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2022: A NEW PARADIGM FOR BANKING

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As 2022 heralds a new dawn for banks and the banking industry, Mike Yesudas, CTO at banking technology provider, SunTec, discusses key changes in the sector, what we should expect in 2022 and what these developments mean for banks.

Mike Yesudas

Banks have undergone significant transformation in the last two years, witnessing a remarkable acceleration in their digital transformation programs. Banks are now highly digitized, and digital adoption among customers is at an all time high. Innovation within the banking industry remains strong, as banks continue to evolve and adapt to changing customer demographics and preferences. At the same time, they must continually adapt to overcome the challenges presented by the banking democratization trend – where bigtechs and fintechs present a new form of threat to traditional banks.

The game has now shifted to one of survival first and growth next. As 2022 approaches, the key question for banks is about its relevance to customers – and how well equipped they are to meet changing customer needs and preferences.

 

Digitization without the intelligence

The rate at which banks have embraced digitization in the last 24 months has been nothing short of phenomenal. Before the Covid-19 pandemic, programs that were expected to take a decade or longer to complete were finished in less than two years. There is no doubt that we now live and work within a truly digital world. But as we begin upon a new year, the banking sector still faces a core problem. Whilst banks are highly digitized, their inherent nature means they are not as technologically or data savvy like many of their fintech challengers. A recent report by Accenture revealed that out of nearly 2,000 directors in more than 100 of the world’s largest banks, only 10% of board directors and 10% of CEOs had any professional technology experience.

While banks may have become ‘digital,’ they’re now in a position where they lack the experience and intelligence to drive forward their digitization efforts and reap rewards for themselves and their customers. As traditional data kings, banks now must learn how to leverage their data, and use it innovatively and conveniently while ensuring it is secure. Unfortunately, many banks still lack the technology to truly use this data intelligently – which is a massive missed opportunity.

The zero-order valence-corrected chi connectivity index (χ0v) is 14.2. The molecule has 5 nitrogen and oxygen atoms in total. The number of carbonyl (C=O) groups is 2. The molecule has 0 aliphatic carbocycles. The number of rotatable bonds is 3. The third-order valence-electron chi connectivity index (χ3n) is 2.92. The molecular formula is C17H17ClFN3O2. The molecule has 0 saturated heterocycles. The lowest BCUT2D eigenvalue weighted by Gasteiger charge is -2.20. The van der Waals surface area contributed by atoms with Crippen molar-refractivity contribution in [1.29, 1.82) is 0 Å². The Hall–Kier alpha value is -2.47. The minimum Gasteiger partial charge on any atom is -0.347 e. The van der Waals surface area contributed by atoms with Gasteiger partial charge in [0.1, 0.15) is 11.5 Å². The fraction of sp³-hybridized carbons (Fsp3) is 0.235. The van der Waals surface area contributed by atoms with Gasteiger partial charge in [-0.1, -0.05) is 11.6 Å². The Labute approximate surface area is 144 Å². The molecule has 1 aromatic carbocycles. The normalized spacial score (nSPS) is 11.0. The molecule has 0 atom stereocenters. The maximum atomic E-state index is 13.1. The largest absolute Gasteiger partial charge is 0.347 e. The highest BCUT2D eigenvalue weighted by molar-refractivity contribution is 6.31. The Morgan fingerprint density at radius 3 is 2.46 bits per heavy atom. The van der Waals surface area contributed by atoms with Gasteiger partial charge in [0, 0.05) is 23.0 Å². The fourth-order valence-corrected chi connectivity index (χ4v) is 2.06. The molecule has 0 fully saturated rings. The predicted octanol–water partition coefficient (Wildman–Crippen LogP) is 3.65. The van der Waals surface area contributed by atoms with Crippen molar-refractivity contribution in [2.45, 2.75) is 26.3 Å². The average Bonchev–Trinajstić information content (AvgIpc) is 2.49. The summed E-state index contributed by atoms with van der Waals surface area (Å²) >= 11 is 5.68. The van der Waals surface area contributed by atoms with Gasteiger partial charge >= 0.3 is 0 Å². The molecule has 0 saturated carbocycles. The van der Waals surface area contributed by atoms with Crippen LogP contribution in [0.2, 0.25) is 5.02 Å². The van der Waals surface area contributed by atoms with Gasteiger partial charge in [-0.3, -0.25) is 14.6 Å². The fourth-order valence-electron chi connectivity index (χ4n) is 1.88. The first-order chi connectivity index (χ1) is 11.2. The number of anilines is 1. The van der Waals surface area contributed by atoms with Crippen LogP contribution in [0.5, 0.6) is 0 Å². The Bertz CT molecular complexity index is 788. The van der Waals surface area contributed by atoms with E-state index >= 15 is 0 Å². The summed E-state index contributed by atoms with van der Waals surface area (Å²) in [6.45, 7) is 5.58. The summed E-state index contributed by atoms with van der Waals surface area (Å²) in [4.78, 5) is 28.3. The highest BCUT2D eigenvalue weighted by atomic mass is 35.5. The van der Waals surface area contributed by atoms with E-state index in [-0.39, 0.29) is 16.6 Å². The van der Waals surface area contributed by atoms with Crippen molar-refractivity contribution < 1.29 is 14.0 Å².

The importance of data exploration and extraction

To overcome this challenge, data exploration and extraction will become vital and prove a turning point for banks in 2022. We’ll see banks undergo large-scale data exploration programs to scrutinize and examine the data they retain so they can fully understand their data assets. This includes everything from transaction and payroll data through to foreign exchange data.

Currently, big banks are not ready or able to leverage all of the data they hold to their advantage – an area where the smaller players and fintechs excel. Many banks simply do not want to abandon their core banking focus and don’t have the key to unlock the data and realize its full potential. But there is little point in holding such indispensable data if a bank can’t use it to create real change or value. In the coming year, banks will need to step up their game, adopt a technology-first approach to data science and forge partnerships with external service providers to truly deliver a frictionless customer experience.

However, this doesn’t come without risk. Once data moves to third parties and is beyond the bank’s control, it could lead to data misuse and mishandling. If not managed properly, such partnerships can pose an obstacle – so it’s vital that banks implement well-defined policies to mitigate and eliminate risks that may compromise customer trust.

Ultimately, banks of the future will need to differentiate themselves by demonstrating they are connected, present and relevant to customers as they navigate their daily lives, and focus on becoming trusted advisors in the eyes of those users.

 

Effectively using artificial intelligence (AI)

While banks have a wealth of data, many also have significant technology gaps. Luckily, one of the most influential technologies today can help them address gaps between merely holding and effectively using data: artificial intelligence.